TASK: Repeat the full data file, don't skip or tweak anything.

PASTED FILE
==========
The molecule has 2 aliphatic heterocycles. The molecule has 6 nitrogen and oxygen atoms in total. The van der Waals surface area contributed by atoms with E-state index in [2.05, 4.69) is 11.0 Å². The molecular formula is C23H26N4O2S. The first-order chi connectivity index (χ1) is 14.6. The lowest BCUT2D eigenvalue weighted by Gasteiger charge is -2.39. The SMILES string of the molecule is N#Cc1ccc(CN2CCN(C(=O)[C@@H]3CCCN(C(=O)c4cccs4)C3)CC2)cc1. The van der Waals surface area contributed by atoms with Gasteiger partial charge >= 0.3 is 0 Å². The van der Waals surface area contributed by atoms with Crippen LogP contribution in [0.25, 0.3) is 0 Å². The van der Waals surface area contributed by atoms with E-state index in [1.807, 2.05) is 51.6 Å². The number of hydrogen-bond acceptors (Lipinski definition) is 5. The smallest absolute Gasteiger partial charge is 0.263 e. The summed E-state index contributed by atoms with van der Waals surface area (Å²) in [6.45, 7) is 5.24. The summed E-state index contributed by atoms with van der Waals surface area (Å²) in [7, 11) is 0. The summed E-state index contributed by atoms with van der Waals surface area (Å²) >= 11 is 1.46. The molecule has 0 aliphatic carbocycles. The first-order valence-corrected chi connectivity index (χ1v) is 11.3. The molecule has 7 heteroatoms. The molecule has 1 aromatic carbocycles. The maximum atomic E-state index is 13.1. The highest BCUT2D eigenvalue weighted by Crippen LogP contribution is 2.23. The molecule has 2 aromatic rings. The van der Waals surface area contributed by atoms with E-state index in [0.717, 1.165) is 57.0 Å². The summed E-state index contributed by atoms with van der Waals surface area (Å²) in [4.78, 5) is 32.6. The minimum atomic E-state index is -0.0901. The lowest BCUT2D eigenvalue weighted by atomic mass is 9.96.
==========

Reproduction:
The molecule has 2 aliphatic heterocycles. The molecule has 6 nitrogen and oxygen atoms in total. The van der Waals surface area contributed by atoms with E-state index in [2.05, 4.69) is 11.0 Å². The molecular formula is C23H26N4O2S. The first-order chi connectivity index (χ1) is 14.6. The lowest BCUT2D eigenvalue weighted by Gasteiger charge is -2.39. The SMILES string of the molecule is N#Cc1ccc(CN2CCN(C(=O)[C@@H]3CCCN(C(=O)c4cccs4)C3)CC2)cc1. The van der Waals surface area contributed by atoms with Gasteiger partial charge >= 0.3 is 0 Å². The van der Waals surface area contributed by atoms with Crippen LogP contribution in [0.25, 0.3) is 0 Å². The van der Waals surface area contributed by atoms with E-state index in [1.807, 2.05) is 51.6 Å². The number of hydrogen-bond acceptors (Lipinski definition) is 5. The smallest absolute Gasteiger partial charge is 0.263 e. The summed E-state index contributed by atoms with van der Waals surface area (Å²) in [6.45, 7) is 5.24. The summed E-state index contributed by atoms with van der Waals surface area (Å²) in [7, 11) is 0. The summed E-state index contributed by atoms with van der Waals surface area (Å²) >= 11 is 1.46. The molecule has 0 aliphatic carbocycles. The first-order valence-corrected chi connectivity index (χ1v) is 11.3. The molecule has 7 heteroatoms. The molecule has 1 aromatic carbocycles. The maximum atomic E-state index is 13.1. The highest BCUT2D eigenvalue weighted by Crippen LogP contribution is 2.23. The molecule has 2 aromatic rings. The van der Waals surface area contributed by atoms with E-state index in [0.717, 1.165) is 57.0 Å². The summed E-state index contributed by atoms with van der Waals surface area (Å²) in [4.78, 5) is 32.6. The minimum atomic E-state index is -0.0901. The lowest BCUT2D eigenvalue weighted by atomic mass is 9.96.